What will it take? The latest on getting car shoppers to take green cars seriously

car shoppersIf you’ve spent time with advocates pushing for mass adoption of alternative fuel vehicles, the question always comes up: What will it take? Here’s a few new studies and media reports to consider…….

  1. Three out of five (62%) consumers want to see more hybrid models offered over the next decade; two in five (43%) want to see more electric vehicles; 34% want to see more fuel cell electric vehicles; 31% want more natural gas vehicles to show up; and 31% want more flex-fuel vehicles. This comes from a study by Penn, Schoen and Berland Associates LLC. Consumers are more motivated by economic incentives than environmental issues. Economic factors such as increased fuel efficiency or tax breaks are more important than environmental factors. The point:  Emphasize economic benefits as much as environmental.
  2. BMW is making its i3 electric car from carbon fiber that’s very light and tougher than steel. BMW knew that the car needed to be lighter to extend the range, reduce the size and cost of the power pack, and improve handling. The point: Lithium batteries will be much more lightweight, small, and efficient in 10 years, but for now, lightening the car’s body and components is the best option.
  3. BMW continues to be quite creative in marketing its i3 through test projects and marketing alliances (think megacity mobility). SolarCity and BMW have partnered to offer owners of BMW i vehicles exclusive access to SolarCity’s most affordable solar service option. The partnership will make it possible for many BMW i owners in SolarCity’s territories to power their cars with clean electricity for less than it would cost with electricity provided by their utility company. The point: Tell the story through the entire lifecycle process of the car – what goes into making it and how it’s going to be powered.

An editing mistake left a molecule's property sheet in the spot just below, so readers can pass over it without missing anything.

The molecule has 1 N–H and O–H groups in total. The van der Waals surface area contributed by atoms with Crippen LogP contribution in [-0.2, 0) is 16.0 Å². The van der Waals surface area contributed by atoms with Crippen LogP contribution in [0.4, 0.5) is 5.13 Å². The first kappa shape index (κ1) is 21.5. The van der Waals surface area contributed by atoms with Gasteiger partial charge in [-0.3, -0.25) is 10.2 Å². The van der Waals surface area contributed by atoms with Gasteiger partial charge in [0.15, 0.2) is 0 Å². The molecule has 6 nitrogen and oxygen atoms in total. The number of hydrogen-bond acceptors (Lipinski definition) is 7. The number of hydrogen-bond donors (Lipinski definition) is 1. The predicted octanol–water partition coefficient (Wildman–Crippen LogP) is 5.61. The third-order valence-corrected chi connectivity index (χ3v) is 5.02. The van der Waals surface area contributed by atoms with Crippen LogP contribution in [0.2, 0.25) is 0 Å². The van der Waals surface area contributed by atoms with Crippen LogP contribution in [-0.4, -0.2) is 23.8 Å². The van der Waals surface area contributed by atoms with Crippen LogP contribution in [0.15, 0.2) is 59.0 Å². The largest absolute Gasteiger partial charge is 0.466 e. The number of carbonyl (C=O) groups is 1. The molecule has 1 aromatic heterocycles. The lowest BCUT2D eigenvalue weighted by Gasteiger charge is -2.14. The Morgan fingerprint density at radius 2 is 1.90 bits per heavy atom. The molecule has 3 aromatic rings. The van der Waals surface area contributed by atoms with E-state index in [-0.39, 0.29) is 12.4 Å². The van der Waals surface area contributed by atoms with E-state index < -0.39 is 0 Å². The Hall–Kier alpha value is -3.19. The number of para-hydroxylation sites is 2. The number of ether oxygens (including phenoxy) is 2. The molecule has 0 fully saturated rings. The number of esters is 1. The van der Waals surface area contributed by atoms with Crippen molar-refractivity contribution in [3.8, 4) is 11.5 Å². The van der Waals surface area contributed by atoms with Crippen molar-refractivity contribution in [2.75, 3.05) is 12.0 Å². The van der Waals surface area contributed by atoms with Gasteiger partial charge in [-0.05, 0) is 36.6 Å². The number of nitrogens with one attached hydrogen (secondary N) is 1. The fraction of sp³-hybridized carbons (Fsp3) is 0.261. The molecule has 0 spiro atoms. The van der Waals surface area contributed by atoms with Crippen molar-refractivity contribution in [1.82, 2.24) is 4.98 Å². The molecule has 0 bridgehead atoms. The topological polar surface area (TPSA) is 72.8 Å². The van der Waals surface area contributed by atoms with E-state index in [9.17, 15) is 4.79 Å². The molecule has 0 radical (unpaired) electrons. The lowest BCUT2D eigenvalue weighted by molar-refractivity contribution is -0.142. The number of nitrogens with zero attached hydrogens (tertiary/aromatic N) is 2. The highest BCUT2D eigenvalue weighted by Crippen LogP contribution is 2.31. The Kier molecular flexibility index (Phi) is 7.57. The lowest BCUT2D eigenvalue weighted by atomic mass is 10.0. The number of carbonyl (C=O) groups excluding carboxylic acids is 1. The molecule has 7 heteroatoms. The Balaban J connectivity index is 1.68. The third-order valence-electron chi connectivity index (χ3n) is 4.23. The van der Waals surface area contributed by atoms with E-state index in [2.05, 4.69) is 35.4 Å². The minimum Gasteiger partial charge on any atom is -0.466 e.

4. As Schneider Electric’s Mike Calise recently told Green Auto Market, this charging supplier company is participating in a collaborative effort in Silicon Valley. It’s bringing together stakeholders such as employers, a carshare service, and Toyota to set up train stations with EV charging, carsharing, and bike stands allowing for full integration of transportation needs and concerns. The point: Work with community stakeholders to share the cost and carry the message to groups such as commuters, EV owners, bike riders, transportation providers, and employers.
  5. A new study by Navigant Research found that interest among consumers in battery electric vehicles and plug-in hybrid electric vehicles still remains below the 50% mark. The study concluded that consumers are interested in EVs but want to be won over by the features and price points. The point:  Forget about high-end electric vehicles being marketing by Tesla, BMW, and Cadillac. Consumers want more affordable prices and attractive features like charging station driving directions paired to their smartphones and a plentiful and easily accessible charging infrastructure.
  6. Indiana University researchers surveyed more than 2,000 drivers in 21 of the US’s largest cities about electric vehicles. They discovered that 95% of respondents didn’t know about state and local subsidies, rebates, and other incentives. The point: Simplified education methods are needed.